In my last article on the 2-pizza team rule, I talked about how software development practices should be examined and evaluated before blindly applying them. In this article, I will present another practice that often gets overlooked: software versioning. Specifically, I will talk about how software versioning has been used traditionally, how it gets misapplied in today’s software service development, and provide a practical example of versioning that fits the development workflow.
What is software versioning?
Software versioning is the practice of assigning unique identifiers to different releases of software. A software release is typically an executable for a compute platform, but it can also be just its source code.
The primary use of versioning is to distinguish software releases from each other, but they may have other purposes as well. For example:
- Sequence-based versioning is used for understanding the order in which the software releases were released. For example, version 2 comes after version 1.
- A variant of sequence-based versioning is a pattern that assigns significance to the change between versions. This can be further used for finding out if there are changes between software releases that break compatibility in, for example, the API. For example, in semantic versioning, each version consists of three numbers, where each number represents the significance of the change.
- The release date of software can be used for versioning software to indicate when a particular release was made. Naturally, it simultaneously provides the benefits of sequence-based versioning.
Software versioning can also be mostly or entirely arbitrary and based on feelings. Version numbers can be used for marketing purposes to signal how new, mature, or significant a software release is. Versions may also be skipped for superstitious reasons (e.g. some might consider 13 an unlucky version number), for aesthetic reasons (e.g. the version looks ugly), or based on gut feeling (e.g. the maintainer just felt like there are enough changes for a new release).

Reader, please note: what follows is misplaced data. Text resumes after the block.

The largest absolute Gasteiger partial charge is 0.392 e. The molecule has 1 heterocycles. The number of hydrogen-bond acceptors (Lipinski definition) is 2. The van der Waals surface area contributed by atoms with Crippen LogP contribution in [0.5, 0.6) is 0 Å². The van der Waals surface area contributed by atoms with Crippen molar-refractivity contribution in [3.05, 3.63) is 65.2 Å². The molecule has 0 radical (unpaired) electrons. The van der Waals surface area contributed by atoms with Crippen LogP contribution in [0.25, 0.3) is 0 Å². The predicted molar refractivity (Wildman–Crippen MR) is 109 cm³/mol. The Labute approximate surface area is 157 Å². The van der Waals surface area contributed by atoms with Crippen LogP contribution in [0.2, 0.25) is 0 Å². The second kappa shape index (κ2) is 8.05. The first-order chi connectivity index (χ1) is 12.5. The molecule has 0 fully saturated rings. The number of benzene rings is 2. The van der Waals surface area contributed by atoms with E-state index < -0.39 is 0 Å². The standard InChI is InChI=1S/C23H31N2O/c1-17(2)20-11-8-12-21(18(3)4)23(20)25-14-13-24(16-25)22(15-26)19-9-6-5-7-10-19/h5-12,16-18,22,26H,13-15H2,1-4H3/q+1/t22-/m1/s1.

Software versioning can also be a requirement. Some regulated fields require versioning to be present. For example, medical devices delivered as software must have a version number visible to the software consumers for identification and traceability purposes. Versioning may also be a part of a contractual obligation to a specific customer.
Challenges of versioning today
Applying well-known software versioning strategies in many of today’s software creates a few challenges.
Specifically, they are not helpful to the consumers of the software, and they are cumbersome to integrate into their development workflows.
Traditionally, software applications are run on someone else’s computer. New software releases are made available for users or administrators to download and install on their computers. In this case, a traditional versioning pattern such as semantic versioning (along with release notes) can help the software consumer to determine how the new release compares to what they are running at the moment, and make a more informed decision on when to upgrade the software. This applies to both executables and libraries.
Moreover, a traditional versioning pattern allows parallel updates to be performed for different versions of the software, which benefits those who wish to avoid risky changes. For example, there can be two parallel major versions that both still receive security patches, so that users of both old and new major versions can keep on using their preferred software versions safely.
However, a lot of the software produced today follows a service model, which is built and consumed in a very different way compared to traditional software. This includes web services and in some cases modern desktop and mobile applications. For example, Google Docs, Spotify, Netflix, and Instagram follow this model.
The service software is usually run by the same people that build it or at least people very close to those who build it (e.g. an operations team in the same organization). This means that there is a direct line of communication between the two parties, which helps in bridging compatibility issue gaps.
Instead of arbitrary user environments, the service software is often run in a handful (or even just one) of homogenous compute platforms, and most likely they run the exact same version of the software. This limits the amount of work required to support different versions of the software or figure out different upgrade paths.